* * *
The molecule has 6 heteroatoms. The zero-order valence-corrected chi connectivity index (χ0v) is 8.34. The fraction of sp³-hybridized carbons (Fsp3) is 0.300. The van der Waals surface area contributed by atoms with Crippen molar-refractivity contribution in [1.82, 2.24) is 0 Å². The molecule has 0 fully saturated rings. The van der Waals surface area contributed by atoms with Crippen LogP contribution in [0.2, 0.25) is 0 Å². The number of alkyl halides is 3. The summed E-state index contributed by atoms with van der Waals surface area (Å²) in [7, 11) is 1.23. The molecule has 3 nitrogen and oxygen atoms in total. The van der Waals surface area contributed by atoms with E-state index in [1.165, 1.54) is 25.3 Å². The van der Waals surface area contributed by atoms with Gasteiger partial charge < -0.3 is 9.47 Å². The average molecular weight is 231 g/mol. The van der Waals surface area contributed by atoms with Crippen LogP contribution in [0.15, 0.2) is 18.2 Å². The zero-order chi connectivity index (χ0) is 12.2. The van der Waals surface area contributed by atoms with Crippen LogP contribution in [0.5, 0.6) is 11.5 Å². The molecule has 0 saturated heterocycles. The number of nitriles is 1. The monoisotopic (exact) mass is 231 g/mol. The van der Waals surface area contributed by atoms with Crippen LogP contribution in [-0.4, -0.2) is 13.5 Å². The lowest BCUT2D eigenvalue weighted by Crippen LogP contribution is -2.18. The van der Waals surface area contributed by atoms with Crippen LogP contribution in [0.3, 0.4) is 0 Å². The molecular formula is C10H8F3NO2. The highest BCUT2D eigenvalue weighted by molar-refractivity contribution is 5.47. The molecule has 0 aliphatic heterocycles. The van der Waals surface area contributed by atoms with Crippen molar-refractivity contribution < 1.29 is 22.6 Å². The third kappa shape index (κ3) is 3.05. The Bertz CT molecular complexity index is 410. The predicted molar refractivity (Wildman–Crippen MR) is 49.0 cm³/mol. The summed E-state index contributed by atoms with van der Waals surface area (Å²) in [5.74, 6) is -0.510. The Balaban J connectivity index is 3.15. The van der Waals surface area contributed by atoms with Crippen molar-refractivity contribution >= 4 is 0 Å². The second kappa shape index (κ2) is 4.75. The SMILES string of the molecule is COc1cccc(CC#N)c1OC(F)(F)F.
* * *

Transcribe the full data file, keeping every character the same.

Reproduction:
The molecule has 6 heteroatoms. The zero-order valence-corrected chi connectivity index (χ0v) is 8.34. The fraction of sp³-hybridized carbons (Fsp3) is 0.300. The van der Waals surface area contributed by atoms with Crippen molar-refractivity contribution in [1.82, 2.24) is 0 Å². The molecule has 0 fully saturated rings. The van der Waals surface area contributed by atoms with Crippen LogP contribution in [0.2, 0.25) is 0 Å². The number of alkyl halides is 3. The summed E-state index contributed by atoms with van der Waals surface area (Å²) in [7, 11) is 1.23. The molecule has 3 nitrogen and oxygen atoms in total. The van der Waals surface area contributed by atoms with E-state index in [1.165, 1.54) is 25.3 Å². The van der Waals surface area contributed by atoms with Gasteiger partial charge < -0.3 is 9.47 Å². The average molecular weight is 231 g/mol. The van der Waals surface area contributed by atoms with Crippen LogP contribution in [0.15, 0.2) is 18.2 Å². The zero-order chi connectivity index (χ0) is 12.2. The van der Waals surface area contributed by atoms with Crippen LogP contribution in [0.5, 0.6) is 11.5 Å². The molecule has 0 saturated heterocycles. The number of nitriles is 1. The monoisotopic (exact) mass is 231 g/mol. The van der Waals surface area contributed by atoms with Crippen LogP contribution in [-0.4, -0.2) is 13.5 Å². The lowest BCUT2D eigenvalue weighted by Crippen LogP contribution is -2.18. The van der Waals surface area contributed by atoms with Crippen LogP contribution in [0.3, 0.4) is 0 Å². The molecular formula is C10H8F3NO2. The highest BCUT2D eigenvalue weighted by molar-refractivity contribution is 5.47. The molecule has 0 aliphatic heterocycles. The van der Waals surface area contributed by atoms with Crippen molar-refractivity contribution < 1.29 is 22.6 Å². The third kappa shape index (κ3) is 3.05. The Bertz CT molecular complexity index is 410. The predicted molar refractivity (Wildman–Crippen MR) is 49.0 cm³/mol. The summed E-state index contributed by atoms with van der Waals surface area (Å²) in [5.74, 6) is -0.510. The Balaban J connectivity index is 3.15. The van der Waals surface area contributed by atoms with Crippen molar-refractivity contribution >= 4 is 0 Å². The second kappa shape index (κ2) is 4.75. The SMILES string of the molecule is COc1cccc(CC#N)c1OC(F)(F)F.